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The E-Sylum:  Volume 11, Number 3, January 20, 2008, Article 11

HERITAGE PLATINUM NIGHT HIGHLIGHTS

Speaking of Heritage's Platinum night, here are a few lots
I thought worth highlighting:

1818 1/2RL New Spain (Texas) Jola Half Real:  "The Texas
jolas were made by Josť Antonio de la Garza of San Fernando
de Bexar. While that locale may not ring a bell, its current
name surely will: San Antonio.  San Fernando de Bexar was
the capital of Texas (then a province of New Spain) during
the 1810-1821 War of Independence. Apparently, community
leaders prevailed upon the governor of the province, Lt.
Col. Manuel Prado, to authorize Manuel Barrera to coin 8,000
copper coins to facilitate commerce in March 1817.

"In 1959, a group of approximately 60 specimens was
discovered during excavation work along the San Antonio
River. The area of the find was once a 19th century
campground used by cowboys. A few others have been
discovered since, virtually all of which have been dug.
Apparently they did not circulate long, so most are not
greatly worn but, having been buried, most do show corrosion."
Full Story

1865 Seven-Piece Silver and Nickel Proof Set With Original
Box: "Just five months after the surrender of General Lee
and the Army of North Virginia and the subsequent cessation
of hostilities of the Civil War, Mr. and Mrs. G.R. Oat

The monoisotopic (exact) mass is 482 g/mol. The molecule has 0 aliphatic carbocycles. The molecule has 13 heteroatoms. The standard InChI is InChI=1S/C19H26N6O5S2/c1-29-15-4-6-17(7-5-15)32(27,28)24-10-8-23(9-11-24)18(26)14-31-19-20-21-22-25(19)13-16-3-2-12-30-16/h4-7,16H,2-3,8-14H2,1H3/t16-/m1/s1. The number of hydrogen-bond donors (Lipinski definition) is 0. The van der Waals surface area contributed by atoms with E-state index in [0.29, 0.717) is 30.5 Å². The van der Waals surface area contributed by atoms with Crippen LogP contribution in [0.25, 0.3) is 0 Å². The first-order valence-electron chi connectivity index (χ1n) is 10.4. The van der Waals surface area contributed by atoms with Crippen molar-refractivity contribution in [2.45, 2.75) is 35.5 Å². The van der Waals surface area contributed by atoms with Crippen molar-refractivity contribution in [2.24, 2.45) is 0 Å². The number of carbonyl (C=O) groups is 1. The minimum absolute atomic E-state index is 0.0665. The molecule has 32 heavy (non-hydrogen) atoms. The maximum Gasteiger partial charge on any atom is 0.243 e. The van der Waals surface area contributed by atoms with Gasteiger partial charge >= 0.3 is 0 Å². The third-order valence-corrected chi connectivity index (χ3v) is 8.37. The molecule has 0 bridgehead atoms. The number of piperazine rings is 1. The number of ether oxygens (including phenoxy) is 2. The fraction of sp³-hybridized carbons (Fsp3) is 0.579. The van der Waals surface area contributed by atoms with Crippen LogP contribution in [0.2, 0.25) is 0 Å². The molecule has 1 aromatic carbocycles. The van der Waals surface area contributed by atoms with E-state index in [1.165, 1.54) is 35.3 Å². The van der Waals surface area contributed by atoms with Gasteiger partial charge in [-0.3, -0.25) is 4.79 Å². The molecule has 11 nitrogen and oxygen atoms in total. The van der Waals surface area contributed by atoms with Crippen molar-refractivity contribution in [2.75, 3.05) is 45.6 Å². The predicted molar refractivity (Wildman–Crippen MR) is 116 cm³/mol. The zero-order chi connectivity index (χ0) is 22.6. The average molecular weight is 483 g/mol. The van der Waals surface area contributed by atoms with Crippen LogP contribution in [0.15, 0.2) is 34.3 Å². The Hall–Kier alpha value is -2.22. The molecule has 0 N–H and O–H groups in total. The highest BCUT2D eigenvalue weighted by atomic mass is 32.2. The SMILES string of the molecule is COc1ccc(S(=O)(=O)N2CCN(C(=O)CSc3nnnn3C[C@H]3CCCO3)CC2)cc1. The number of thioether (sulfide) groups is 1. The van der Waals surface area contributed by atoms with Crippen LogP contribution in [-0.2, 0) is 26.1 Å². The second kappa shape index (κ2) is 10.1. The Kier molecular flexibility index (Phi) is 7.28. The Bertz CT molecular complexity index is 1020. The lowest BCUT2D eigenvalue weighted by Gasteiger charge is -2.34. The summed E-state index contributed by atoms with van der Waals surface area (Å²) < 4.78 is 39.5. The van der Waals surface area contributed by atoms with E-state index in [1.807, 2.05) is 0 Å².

celebrated their silver wedding anniversary. An event that
would otherwise be lost to history is commemorated by this
proof set of seven silver and nickel coins, its custom-made
holder, and presentation card.

"The case does not appear to be from the Mint, but was
probably made by a local jeweler. The dark brown leather
case is in remarkably fine condition with only slight
rubbing on the corners and next to the clasps. And the
hook-shaped clasps are still fully functional. An ornate
gold stamp is centered on the top and reads: Oat. /
September 8, 1865. Inside, a blue velvet board held the
coins with raised protective rims around each hole. The
presentation card is pinned to the blue silk inner liner
of the lid. It is written on a calling card with the name
Mrs. Henry C. Howell below a handwritten note that reads:
Presented to Mr. & Mrs. G.R. Oat / at their silver wedding
/ Sept 8th 1865
Full Story

1792 1C Washington Getz Pattern Cent: "Robert Morris
wanted examples of the proposed coinage to help passage
of his bill, and apparently conscripted silversmith Peter
Getz of Lancaster, Pennsylvania. Morris was earlier
responsible for the production of the extremely rare 1783
quints and marks, from a prior attempt at a national coinage.
For the 1792 pieces, Getz based his design on John Gregory
Hancock's Baker-16 1791 Small Eagle cent, since the devices
matched the bill's specification of a head of Washington
and an eagle. Baker-16 was made to secure a Federal coinage
contract, and it was ironic that Getz would copy the design
in his own attempt at securing Mint employment.

"All efforts by Morris and Getz were for naught, because
the House of Representatives (and President Washington)
opposed presidential portraits on coinage on the grounds
they were too monarchial. Congress instead eventually
enacted legislation on April 2, 1792, designating "an
impression emblematic of liberty" as the obverse device."
Full Story

To read the complete press release on the sale, see:
Full Story

  Wayne Homren, Editor

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